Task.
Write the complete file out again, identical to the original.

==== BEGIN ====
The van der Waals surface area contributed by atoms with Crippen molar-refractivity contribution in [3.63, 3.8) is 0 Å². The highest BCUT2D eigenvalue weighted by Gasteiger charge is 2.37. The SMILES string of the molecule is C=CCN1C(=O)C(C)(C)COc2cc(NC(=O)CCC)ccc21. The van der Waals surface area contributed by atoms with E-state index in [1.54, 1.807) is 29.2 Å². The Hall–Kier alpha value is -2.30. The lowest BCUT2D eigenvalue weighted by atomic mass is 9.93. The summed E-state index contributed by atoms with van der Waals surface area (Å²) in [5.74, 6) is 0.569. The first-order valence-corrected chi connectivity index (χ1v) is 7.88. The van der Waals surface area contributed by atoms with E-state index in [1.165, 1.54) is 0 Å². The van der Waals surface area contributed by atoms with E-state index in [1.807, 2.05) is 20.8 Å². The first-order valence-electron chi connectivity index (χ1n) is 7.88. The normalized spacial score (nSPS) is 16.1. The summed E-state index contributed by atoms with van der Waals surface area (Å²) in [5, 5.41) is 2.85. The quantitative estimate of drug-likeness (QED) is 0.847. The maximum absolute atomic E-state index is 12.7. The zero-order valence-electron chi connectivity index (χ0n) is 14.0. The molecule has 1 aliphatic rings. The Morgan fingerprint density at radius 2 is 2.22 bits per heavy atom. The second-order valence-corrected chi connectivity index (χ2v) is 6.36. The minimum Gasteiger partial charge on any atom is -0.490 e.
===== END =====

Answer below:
The van der Waals surface area contributed by atoms with Crippen molar-refractivity contribution in [3.63, 3.8) is 0 Å². The highest BCUT2D eigenvalue weighted by Gasteiger charge is 2.37. The SMILES string of the molecule is C=CCN1C(=O)C(C)(C)COc2cc(NC(=O)CCC)ccc21. The van der Waals surface area contributed by atoms with E-state index in [1.54, 1.807) is 29.2 Å². The Hall–Kier alpha value is -2.30. The lowest BCUT2D eigenvalue weighted by atomic mass is 9.93. The summed E-state index contributed by atoms with van der Waals surface area (Å²) in [5.74, 6) is 0.569. The first-order valence-corrected chi connectivity index (χ1v) is 7.88. The van der Waals surface area contributed by atoms with E-state index in [1.165, 1.54) is 0 Å². The van der Waals surface area contributed by atoms with E-state index in [1.807, 2.05) is 20.8 Å². The first-order valence-electron chi connectivity index (χ1n) is 7.88. The normalized spacial score (nSPS) is 16.1. The summed E-state index contributed by atoms with van der Waals surface area (Å²) in [5, 5.41) is 2.85. The quantitative estimate of drug-likeness (QED) is 0.847. The maximum absolute atomic E-state index is 12.7. The zero-order valence-electron chi connectivity index (χ0n) is 14.0. The molecule has 1 aliphatic rings. The Morgan fingerprint density at radius 2 is 2.22 bits per heavy atom. The second-order valence-corrected chi connectivity index (χ2v) is 6.36. The minimum Gasteiger partial charge on any atom is -0.490 e.